Taiwan beverage chain chief out on S$21,000 bail over tainted tea

Taiwan beverage chain chief out on S$21,000 bail over tainted tea
Black tea from Ceylon

TAIPEI - The Taipei District Prosecutors Office yesterday summoned the owner of the popular beverage chain Stornaway as a defendant in the case over the tea chain's use of tainted tea leaves, before releasing Chen Yu-huei on NT$500,000 (S$21,000) bail.

The beverage chain was busted recently for using tea leaves and rose petals containing pesticide residue.

A consumer bought a "Rose Petal Ice Tea" from a Miaoli branch in March this year.

After consuming the tea, the woman reportedly developed symptoms including dizziness and weakness in her limbs.

The woman reportedly assumed that she had caught the flu, and decided to purchase the same beverage the next day.

After developing the same symptoms, she reported the problem to the local health bureau in Miaoli.

Officials later took away samples for further testing, and found that the dried roses contained 13 kinds of pesticide residue, including four kinds of DDT: dichlorodiphenyldichloroethylene (DDE), carbendazim, dimethoate and cypermethrin.

After the rose petal incident, the chain reported its findings to the government yesterday. It discovered traces of pesticide in its Earl Grey, Ceylon and Darjeeling tea leaves; the tea leaves were later confiscated by the Taipei and Tainan city health departments.

Stornaway said the tea leaves and rose petals were purchased from the Taipei-based Chou Chieh Enterprise, which was searched by the Taipei District Prosecutors Office last week.

A second interrogation followed this week, and Chou Chieh owner Tseng Mu-sheng and sales manager Hsu Wei-shu were released on bail of NT$200,000 and NT$150,000, respectively.

Chen was summoned as a witness for questioning on Monday to confirm the source of the tea leaves. She was released the same day.

Chen and Hsu were questioned again yesterday afternoon, and remained silent when the media asked if they would be apologising to consumers, and whether they would be compensating franchises.

Tseng was released on an additional bail of NT$300,000 yesterday, while Chen was listed as a defendant due her substandard managerial practices.

Chen Sheds Tears Over Pesticide Scandal

All Stornaway stores were ordered to close after the Tainan Department of Health confirmed on Tuesday that the three types of tea leaves contained pesticide residue.

Chen was seen crying as she appeared before media yesterday and issued a formal apology to her customers and franchise owners, promising that the company would be finding the best way to compensate.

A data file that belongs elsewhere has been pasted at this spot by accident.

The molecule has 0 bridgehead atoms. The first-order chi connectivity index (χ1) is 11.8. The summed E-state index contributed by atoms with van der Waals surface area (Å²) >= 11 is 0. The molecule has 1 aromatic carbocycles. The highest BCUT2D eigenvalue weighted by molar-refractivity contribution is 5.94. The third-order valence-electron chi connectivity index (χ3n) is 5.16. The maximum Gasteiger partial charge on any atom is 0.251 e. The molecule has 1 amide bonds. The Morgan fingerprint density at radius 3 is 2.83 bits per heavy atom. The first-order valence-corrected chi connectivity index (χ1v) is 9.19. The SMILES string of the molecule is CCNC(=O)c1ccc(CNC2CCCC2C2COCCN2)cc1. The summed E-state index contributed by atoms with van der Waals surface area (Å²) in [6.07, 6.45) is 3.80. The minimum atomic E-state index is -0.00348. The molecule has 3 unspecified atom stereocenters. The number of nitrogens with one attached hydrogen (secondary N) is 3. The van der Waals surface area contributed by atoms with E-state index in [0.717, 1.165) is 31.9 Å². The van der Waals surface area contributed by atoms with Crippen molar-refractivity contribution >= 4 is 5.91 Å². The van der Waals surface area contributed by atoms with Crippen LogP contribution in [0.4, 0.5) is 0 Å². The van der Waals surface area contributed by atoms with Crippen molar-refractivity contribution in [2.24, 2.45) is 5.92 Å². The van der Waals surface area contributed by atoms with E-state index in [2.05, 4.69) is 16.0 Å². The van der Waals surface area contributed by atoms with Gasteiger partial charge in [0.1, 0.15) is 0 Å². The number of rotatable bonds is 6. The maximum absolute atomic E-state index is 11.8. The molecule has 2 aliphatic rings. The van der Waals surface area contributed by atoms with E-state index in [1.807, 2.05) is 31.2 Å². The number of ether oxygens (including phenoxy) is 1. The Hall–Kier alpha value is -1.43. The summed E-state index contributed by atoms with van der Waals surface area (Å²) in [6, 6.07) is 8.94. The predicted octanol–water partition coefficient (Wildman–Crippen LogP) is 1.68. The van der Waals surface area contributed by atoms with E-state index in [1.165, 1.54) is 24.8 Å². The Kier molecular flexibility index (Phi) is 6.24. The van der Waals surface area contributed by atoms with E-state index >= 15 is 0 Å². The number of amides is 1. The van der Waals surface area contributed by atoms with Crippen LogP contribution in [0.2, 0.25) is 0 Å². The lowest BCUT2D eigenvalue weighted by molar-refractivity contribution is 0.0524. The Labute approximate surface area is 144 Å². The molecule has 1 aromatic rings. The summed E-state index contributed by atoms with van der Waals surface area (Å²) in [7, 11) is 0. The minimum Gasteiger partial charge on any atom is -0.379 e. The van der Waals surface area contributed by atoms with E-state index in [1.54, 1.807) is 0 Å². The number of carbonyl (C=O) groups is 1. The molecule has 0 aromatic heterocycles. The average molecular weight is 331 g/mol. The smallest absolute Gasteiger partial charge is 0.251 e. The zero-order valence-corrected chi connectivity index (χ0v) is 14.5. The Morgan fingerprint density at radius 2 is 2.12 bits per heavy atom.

She read her statement from a piece of paper, and had to pause, struggling to talk through her tears.

"Because of the rose petal incident, the company will be thoroughly inspecting the goods purchased. The tea leaves we sent out for evaluation in April were found to contain more fipronil than allowed, so we decided to take the initiative and report the case to the Tainan Department of Health. We are pausing operations at our stores until the products pass future examinations," said Chen.

According to the Taichung Department of Health, another three varieties of tea were found to contain pesticide as well: jasmine green tea, oolong green tea and Assam black tea. The source was revealed to be Da-tung Tea House.

The tea house claimed that it had only been providing tea to Stornaway since 2012, a statement that will be investigated by the Taichung Department of Health. "Should the tea house continue selling its tea, it will be punished," said department officials.

The Taichung Department of Health reported yesterday that it has confiscated a total of 302 kilograms of tainted tea, which are to be tested as well.

Da-tung's suppliers were a tea company in Kaohsiung, and another in Taoyuan. Since Da-tung claimed that it was only in charge of packaging the tea, the two suppliers will be probed as well, said the Taichung Department of Health.

Should Stornaway or related tea companies in Taichung continue selling suspicious products, they may be fined from NT$30,000 to NT$3 million.

If the pesticide amount contained in the teas is found to be too high, the companies may face fines ranging from NT$60,000 to NT$200 million. The owners may even face seven years behind bars or an NT$80 million fine according to the severity of the case.

The confiscated teas - all six tainted types - have now reached 1,628.7 kilograms in volume.

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